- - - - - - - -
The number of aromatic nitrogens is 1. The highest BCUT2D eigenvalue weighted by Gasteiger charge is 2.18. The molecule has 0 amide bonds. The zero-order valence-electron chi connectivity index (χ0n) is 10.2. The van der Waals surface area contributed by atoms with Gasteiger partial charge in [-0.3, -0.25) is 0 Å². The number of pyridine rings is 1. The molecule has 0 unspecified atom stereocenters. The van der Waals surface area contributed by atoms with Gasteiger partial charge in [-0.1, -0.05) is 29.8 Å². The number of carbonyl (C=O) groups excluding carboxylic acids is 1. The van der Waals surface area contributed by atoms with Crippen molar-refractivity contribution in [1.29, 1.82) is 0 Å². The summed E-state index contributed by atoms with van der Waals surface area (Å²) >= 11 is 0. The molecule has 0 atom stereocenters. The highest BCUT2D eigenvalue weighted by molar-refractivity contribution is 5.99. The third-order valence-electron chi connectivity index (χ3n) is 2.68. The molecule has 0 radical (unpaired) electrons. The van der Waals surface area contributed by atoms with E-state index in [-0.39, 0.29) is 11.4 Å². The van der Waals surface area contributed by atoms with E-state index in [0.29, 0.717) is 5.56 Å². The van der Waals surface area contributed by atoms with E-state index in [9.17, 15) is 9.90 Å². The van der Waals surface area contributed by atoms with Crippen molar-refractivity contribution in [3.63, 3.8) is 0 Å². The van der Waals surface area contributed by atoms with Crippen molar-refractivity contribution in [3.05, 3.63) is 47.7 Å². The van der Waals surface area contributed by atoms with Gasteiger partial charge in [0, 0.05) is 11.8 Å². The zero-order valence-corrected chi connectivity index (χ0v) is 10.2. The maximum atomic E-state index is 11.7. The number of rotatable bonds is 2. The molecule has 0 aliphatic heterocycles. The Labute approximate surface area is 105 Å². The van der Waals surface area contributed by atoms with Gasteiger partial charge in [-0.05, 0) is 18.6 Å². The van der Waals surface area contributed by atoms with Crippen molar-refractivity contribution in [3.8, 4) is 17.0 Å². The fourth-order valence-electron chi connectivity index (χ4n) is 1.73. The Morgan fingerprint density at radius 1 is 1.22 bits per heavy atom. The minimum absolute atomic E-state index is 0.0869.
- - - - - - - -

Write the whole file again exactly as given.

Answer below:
The number of aromatic nitrogens is 1. The highest BCUT2D eigenvalue weighted by Gasteiger charge is 2.18. The molecule has 0 amide bonds. The zero-order valence-electron chi connectivity index (χ0n) is 10.2. The van der Waals surface area contributed by atoms with Gasteiger partial charge in [-0.3, -0.25) is 0 Å². The number of pyridine rings is 1. The molecule has 0 unspecified atom stereocenters. The van der Waals surface area contributed by atoms with Gasteiger partial charge in [-0.1, -0.05) is 29.8 Å². The number of carbonyl (C=O) groups excluding carboxylic acids is 1. The van der Waals surface area contributed by atoms with Crippen molar-refractivity contribution in [1.29, 1.82) is 0 Å². The summed E-state index contributed by atoms with van der Waals surface area (Å²) >= 11 is 0. The molecule has 0 atom stereocenters. The highest BCUT2D eigenvalue weighted by molar-refractivity contribution is 5.99. The third-order valence-electron chi connectivity index (χ3n) is 2.68. The molecule has 0 radical (unpaired) electrons. The van der Waals surface area contributed by atoms with E-state index in [-0.39, 0.29) is 11.4 Å². The van der Waals surface area contributed by atoms with E-state index in [0.29, 0.717) is 5.56 Å². The van der Waals surface area contributed by atoms with E-state index in [9.17, 15) is 9.90 Å². The van der Waals surface area contributed by atoms with Crippen molar-refractivity contribution in [3.63, 3.8) is 0 Å². The van der Waals surface area contributed by atoms with Crippen molar-refractivity contribution in [3.05, 3.63) is 47.7 Å². The van der Waals surface area contributed by atoms with Gasteiger partial charge in [0, 0.05) is 11.8 Å². The zero-order valence-corrected chi connectivity index (χ0v) is 10.2. The maximum atomic E-state index is 11.7. The number of rotatable bonds is 2. The molecule has 0 aliphatic heterocycles. The Labute approximate surface area is 105 Å². The van der Waals surface area contributed by atoms with Gasteiger partial charge in [-0.05, 0) is 18.6 Å². The van der Waals surface area contributed by atoms with Crippen molar-refractivity contribution in [3.8, 4) is 17.0 Å². The fourth-order valence-electron chi connectivity index (χ4n) is 1.73. The Morgan fingerprint density at radius 1 is 1.22 bits per heavy atom. The minimum absolute atomic E-state index is 0.0869.